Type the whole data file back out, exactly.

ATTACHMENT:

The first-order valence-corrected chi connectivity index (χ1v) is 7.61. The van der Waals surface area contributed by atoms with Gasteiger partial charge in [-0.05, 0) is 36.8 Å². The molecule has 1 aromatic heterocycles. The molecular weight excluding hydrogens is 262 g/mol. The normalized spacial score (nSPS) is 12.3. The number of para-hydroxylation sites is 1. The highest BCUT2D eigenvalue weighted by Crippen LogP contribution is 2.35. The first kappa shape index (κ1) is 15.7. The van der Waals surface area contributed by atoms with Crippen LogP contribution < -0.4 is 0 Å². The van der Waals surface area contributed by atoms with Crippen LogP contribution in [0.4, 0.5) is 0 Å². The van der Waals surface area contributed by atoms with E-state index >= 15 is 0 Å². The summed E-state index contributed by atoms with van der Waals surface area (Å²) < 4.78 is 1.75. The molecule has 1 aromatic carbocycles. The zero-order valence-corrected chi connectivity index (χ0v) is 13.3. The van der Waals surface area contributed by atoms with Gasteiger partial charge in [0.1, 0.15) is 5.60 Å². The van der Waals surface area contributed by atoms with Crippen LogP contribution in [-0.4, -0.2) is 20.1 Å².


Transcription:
The first-order valence-corrected chi connectivity index (χ1v) is 7.61. The van der Waals surface area contributed by atoms with Gasteiger partial charge in [-0.05, 0) is 36.8 Å². The molecule has 1 aromatic heterocycles. The molecular weight excluding hydrogens is 262 g/mol. The normalized spacial score (nSPS) is 12.3. The number of para-hydroxylation sites is 1. The highest BCUT2D eigenvalue weighted by Crippen LogP contribution is 2.35. The first kappa shape index (κ1) is 15.7. The van der Waals surface area contributed by atoms with Crippen LogP contribution < -0.4 is 0 Å². The van der Waals surface area contributed by atoms with Crippen LogP contribution in [0.4, 0.5) is 0 Å². The van der Waals surface area contributed by atoms with E-state index >= 15 is 0 Å². The summed E-state index contributed by atoms with van der Waals surface area (Å²) < 4.78 is 1.75. The molecule has 1 aromatic carbocycles. The zero-order valence-corrected chi connectivity index (χ0v) is 13.3. The van der Waals surface area contributed by atoms with Gasteiger partial charge in [0.1, 0.15) is 5.60 Å². The van der Waals surface area contributed by atoms with Crippen LogP contribution in [-0.4, -0.2) is 20.1 Å².